“Spirit of the Goat” was better than previous episodes of Gotham. Rather than more foreshadowing of the upcoming war, the episode put Bullock in the spotlight as a murder investigation gives him memories to his earlier days when he went by the book.
The episode begins ten years in the past. A man stares down his reflection while telling himself that he’s the spirit of the goat. He then dons gloves and a black Luchador mask before heading out to abduct a young woman.
A police cruiser approaches an abandoned building and out step a younger Harvey Bullock and his then-partner, Detective Dix, played by Dan Hedaya. Dix isn’t keen on entering, but Bullock is dead set on capturing this Randall Milkie, who believes that he is the reincarnation of the goat. Three people have already died and Bullock does not want a fourth body on the GCPD’s hands. Dix reminds him of Gotham’s golden rule: there are no heroes. Makes sense.
The two enter and find a body, but the candles have barely melted. A noise under the floorboards grabs their attention. While Bullock heads down to find Mikey, Dix falls through the floor. Milkie bursts out and takes down Bullock, but Bullock fires several shots and downs Milkie.
We then cut to the present day where Bullock watches officers handle the body of a young woman suspended on the bridge. Nygma tries to tell Bullock about the riddle involving trying to get a wolf, a cabbage and a goat across a river, but Bullock isn’t in the mood. Or maybe he’s just bad at riddles. You decide. The body, identified as Amanda Hastings, has been left at the scene a little before 3 a.m. Bullock notes the similarity to the Goat’s original victim: he kills the first born. The exact same M.O. But Bullock solved this case, so it would have to be a copycat, right? Oh, where the hell is Boy Scout James Gordon?
He’s just trying to reconcile his differences with Barbara. She doesn’t want him to walk away from whatever he’s hiding. To Gordon, law and crime are so twisted and he may have gotten in too deep. He came to help, but Gotham City may need something else. Barbara wants to carry half of his load, though Gordon says it’s too dangerous.
Montoya and Allen- remember them?- canvass a waterfront because they need to find a lead. That and, I guess, they don’t have anything else to do. They question a nearby homeless man about whether a shooting took place. One did, he says, and he identifies Gordon as the shooter. Montoya is just overjoyed at this. They’ve finally got James Gordon. I’m curious as to whether the legal system in Gotham City would be as quick to believe the words of a homeless man as Allen and Montoya are.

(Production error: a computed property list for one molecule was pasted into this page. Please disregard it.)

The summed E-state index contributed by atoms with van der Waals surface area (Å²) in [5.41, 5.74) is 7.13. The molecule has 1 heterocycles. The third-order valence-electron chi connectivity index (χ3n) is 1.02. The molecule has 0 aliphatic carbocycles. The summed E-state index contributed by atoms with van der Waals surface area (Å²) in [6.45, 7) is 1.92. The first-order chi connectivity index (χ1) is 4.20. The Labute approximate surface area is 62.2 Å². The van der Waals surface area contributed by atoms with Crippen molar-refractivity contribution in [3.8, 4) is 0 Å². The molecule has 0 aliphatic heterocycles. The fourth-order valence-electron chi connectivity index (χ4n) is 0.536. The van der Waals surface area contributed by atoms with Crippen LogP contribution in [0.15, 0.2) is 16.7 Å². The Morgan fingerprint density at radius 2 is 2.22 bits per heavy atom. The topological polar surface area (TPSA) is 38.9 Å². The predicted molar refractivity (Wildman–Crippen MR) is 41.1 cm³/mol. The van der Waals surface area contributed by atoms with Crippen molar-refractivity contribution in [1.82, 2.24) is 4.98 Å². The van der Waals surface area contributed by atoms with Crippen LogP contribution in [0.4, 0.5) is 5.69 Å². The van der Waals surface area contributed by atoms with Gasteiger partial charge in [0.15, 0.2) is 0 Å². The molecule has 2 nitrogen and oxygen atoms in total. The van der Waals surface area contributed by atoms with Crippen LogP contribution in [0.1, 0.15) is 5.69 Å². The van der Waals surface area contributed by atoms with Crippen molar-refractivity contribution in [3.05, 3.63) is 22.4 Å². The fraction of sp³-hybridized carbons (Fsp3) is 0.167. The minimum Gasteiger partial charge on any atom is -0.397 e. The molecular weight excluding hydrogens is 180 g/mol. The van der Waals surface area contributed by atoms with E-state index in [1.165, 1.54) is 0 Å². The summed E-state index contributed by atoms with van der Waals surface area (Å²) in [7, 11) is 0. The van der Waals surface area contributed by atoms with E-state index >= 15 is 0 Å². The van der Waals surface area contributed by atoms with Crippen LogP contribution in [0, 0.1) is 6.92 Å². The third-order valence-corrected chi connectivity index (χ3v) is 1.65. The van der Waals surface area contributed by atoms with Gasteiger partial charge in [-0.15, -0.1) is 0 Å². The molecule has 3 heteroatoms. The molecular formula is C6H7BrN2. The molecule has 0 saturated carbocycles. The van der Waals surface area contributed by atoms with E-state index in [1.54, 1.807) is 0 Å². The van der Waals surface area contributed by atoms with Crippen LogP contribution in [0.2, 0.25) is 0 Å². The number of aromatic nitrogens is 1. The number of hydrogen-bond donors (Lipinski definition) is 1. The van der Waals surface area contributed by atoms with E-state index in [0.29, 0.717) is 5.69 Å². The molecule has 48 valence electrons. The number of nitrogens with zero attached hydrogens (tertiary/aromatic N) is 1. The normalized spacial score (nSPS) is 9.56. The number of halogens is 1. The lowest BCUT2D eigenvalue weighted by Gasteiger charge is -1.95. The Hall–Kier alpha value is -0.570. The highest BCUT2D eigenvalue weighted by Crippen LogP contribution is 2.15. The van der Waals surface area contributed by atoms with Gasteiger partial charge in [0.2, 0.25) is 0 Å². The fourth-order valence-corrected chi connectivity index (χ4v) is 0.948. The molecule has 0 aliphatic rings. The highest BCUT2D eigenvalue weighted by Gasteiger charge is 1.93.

Boy Scout James Gordon finally arrives at the bridge, just in time to get an earful from Bullock. Nygma will let the detectives know when he learns of the autopsy report, while Bullock and Gordon pay a visit to Ms. Hastings’ parents.
The parents: Robert, played by Brian O’Neill, and his wife, played by Andrea Sooch, are distraught. Bullock and Gordon ask if Amanda may have had any enemies, though Bullock can’t help but notice that Amanda’s father, Robert, keeps clenching his fist. They then speak with the therapist, Dr. Marks, played by Susan Misner, about the father’s delicate nature.
Nygma enters the records annex, where Ms. Kristen Kringle, played by Chelsea Spack, works among folders and shelves full of case information. Nygma tries to lay on his version of sweet talk and wants to reorganize the files, as well as find the information on The Goat murder files, but Kringle already has everything in perfect order.
Gordon and Bullock head to the last building Amanda Hastings went to. CSI found no sign of an intrusion.
Oswald Cobblepot heads home to his dear, sweet mother, who is just glad that he’s back with her and not involved with some hussy demon purse. No. Oswald just wanted respect, but he’s been to Hell and back in order to get it. Mom says that everyone else just envies him.